Read more: ‘Keyword research: the ultimate guide’ »


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15 Responses to SEO basics: What is keyword research?

  1. Naved
    By Naved on 20 April, 2018

    Michiel, I recently read somewhere that long tail keywords are not more effective due to Rankbrain implementation by Google, rather we should target for mid-tail keywords. What do you say about that?

  2. Trinath Pattanayak
    By Trinath Pattanayak on 19 April, 2018

    Nice and very valuable learning for me. Soon I will try this and hope in case of any difficulty I will get help from you.
    Thank you very much.

  3. Martanian
    By Martanian on 18 April, 2018

    Indeed it should be the first step for all website owners to find the best keywords for each of their posts and pages. In many cases, while creating a content marketing blog, the new articles topics rely on the keywords researched before, not the other way around :)

  4. Kai Va Landschoot
    By Kai Va Landschoot on 18 April, 2018

    Yoast keyword density calculator doesn’t seem to spot synonyms and the likes. Does this matter? I’d rather have my text written naturally with the focus keyword (phrase) once or twice in the text and the rest being variations of that phrase. Is that ok?
    It doesn’t seem natural if I write “Hank Williams’ last concert” every time instead of using variations of that.

    • Willemien Hallebeek
      By Willemien Hallebeek on 19 April, 2018

      Hi Kai! Using synonyms now and then is a great idea. It definitely makes your copy more natural and pleasant to read. And Google will comprehend that you’re talking about the same topic. You might want to use the keyword you’d like to rank for a bit more often than just once or twice, but don’t fret to use synonyms now and then. We’re not able to detect them with our tool yet, though.

  5. Jaspreet singh
    By Jaspreet singh on 18 April, 2018

    Good information i will try to use this info.

  6. vaibhav bahuguna
    By vaibhav bahuguna on 18 April, 2018

    Thanks for teaching so much about SEO whenever I need help I come here and look for new tips.

    • Iris Guelen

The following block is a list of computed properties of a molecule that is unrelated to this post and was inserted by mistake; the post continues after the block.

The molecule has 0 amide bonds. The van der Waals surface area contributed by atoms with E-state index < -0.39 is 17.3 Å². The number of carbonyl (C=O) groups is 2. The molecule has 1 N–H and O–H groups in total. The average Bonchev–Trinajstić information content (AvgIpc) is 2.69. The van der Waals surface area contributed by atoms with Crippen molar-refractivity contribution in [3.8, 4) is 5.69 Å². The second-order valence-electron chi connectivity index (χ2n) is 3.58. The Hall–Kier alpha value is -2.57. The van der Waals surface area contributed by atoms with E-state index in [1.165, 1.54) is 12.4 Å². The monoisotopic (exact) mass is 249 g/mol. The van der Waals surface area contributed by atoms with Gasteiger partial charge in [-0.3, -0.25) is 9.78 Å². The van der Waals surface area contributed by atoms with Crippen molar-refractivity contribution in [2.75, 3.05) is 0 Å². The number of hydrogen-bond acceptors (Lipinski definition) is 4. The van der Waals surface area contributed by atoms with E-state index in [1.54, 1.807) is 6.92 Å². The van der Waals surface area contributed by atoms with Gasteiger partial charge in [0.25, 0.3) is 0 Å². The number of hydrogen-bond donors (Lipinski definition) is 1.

By Iris Guelen on 18 April, 2018

      Good to hear Vaibhav!

  7. Weed Shop
    By Weed Shop on 18 April, 2018

    Hello, I have been reading articles about your SEO and learnt alot about internal site linking and keyword research tool. But just a quick question, Can i target a single and relatively high competitive keyword like Vape Pens and outrank my competitors while using Yoast Premium ?

    • Iris Guelen
      By Iris Guelen on 18 April, 2018

      We recommend to focus on your long tail keywords first and working your way up to your head keywords. Maybe this article can help: https://yoast.com/keyword-research-ultimate-guide/. Good luck!

      • Weed Shop
        By Weed Shop on 18 April, 2018

        Okay, thanks for the feedback. I thought maybe with the Yoast SEO premium, We could outrank competitors for single keyword. Please I also which to ask about text linking in site, for example i do this kind of text link
        Vape Pens how beneficial will it be for me in my website??
        And will it be considered as spamming if I do that for two or more texts on the same page ??

  8. Suresh Dubey
    By Suresh Dubey on 17 April, 2018

    I came to know the importance of using keywords in the blog articles. Thanks

  9. Richard
    By Richard on 17 April, 2018

    Although I consider myself an intermediate “SEO person”, this post is still a great one – especially combined with the Keyword research ultimate Guide.
    What I really was struggling with at the beginning, is to find Keywords not only for my product pages, but especially my main page. I (still) find it quite hard to decide on a “long tail keyword”, that is profitable enough for me to go for it, leaving a / or multiple fathead keywords behind.
    Reading through the posts in this blog really helped me to get a grasp of the whole topic though. The key for me was understanding the concept of search intent, getting to know what my (potential) customers really want.

    • Iris Guelen
      By Iris Guelen on 18 April, 2018

      Yes, it is definitely a process that needs quite a bit of attention. Good to hear that our posts have helped! :)

  10. yukti sharma
    By yukti sharma on 17 April, 2018

    well for the websites and also for the blogging content is everything as we need it more.. but the SEO is also doing a role in that to optimizing it SEO is also called the doctor of a website well nice content and the information…